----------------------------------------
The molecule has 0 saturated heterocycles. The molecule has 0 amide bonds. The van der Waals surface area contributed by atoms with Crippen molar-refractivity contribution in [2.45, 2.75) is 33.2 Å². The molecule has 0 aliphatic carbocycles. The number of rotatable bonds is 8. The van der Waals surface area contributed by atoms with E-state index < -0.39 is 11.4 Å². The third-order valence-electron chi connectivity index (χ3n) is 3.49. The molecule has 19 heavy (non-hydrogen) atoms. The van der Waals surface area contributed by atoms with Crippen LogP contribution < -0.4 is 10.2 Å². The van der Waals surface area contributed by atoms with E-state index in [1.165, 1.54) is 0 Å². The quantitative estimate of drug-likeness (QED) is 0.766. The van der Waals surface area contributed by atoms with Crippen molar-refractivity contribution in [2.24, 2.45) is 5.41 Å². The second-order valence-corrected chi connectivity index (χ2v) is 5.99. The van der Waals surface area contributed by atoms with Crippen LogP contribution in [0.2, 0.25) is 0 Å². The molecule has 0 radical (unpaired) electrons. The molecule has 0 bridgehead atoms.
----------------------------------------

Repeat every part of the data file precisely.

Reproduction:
The molecule has 0 saturated heterocycles. The molecule has 0 amide bonds. The van der Waals surface area contributed by atoms with Crippen molar-refractivity contribution in [2.45, 2.75) is 33.2 Å². The molecule has 0 aliphatic carbocycles. The number of rotatable bonds is 8. The van der Waals surface area contributed by atoms with E-state index < -0.39 is 11.4 Å². The third-order valence-electron chi connectivity index (χ3n) is 3.49. The molecule has 19 heavy (non-hydrogen) atoms. The van der Waals surface area contributed by atoms with Crippen LogP contribution < -0.4 is 10.2 Å². The van der Waals surface area contributed by atoms with E-state index in [1.165, 1.54) is 0 Å². The quantitative estimate of drug-likeness (QED) is 0.766. The van der Waals surface area contributed by atoms with Crippen molar-refractivity contribution in [2.24, 2.45) is 5.41 Å². The second-order valence-corrected chi connectivity index (χ2v) is 5.99. The van der Waals surface area contributed by atoms with Crippen LogP contribution in [0.2, 0.25) is 0 Å². The molecule has 0 radical (unpaired) electrons. The molecule has 0 bridgehead atoms.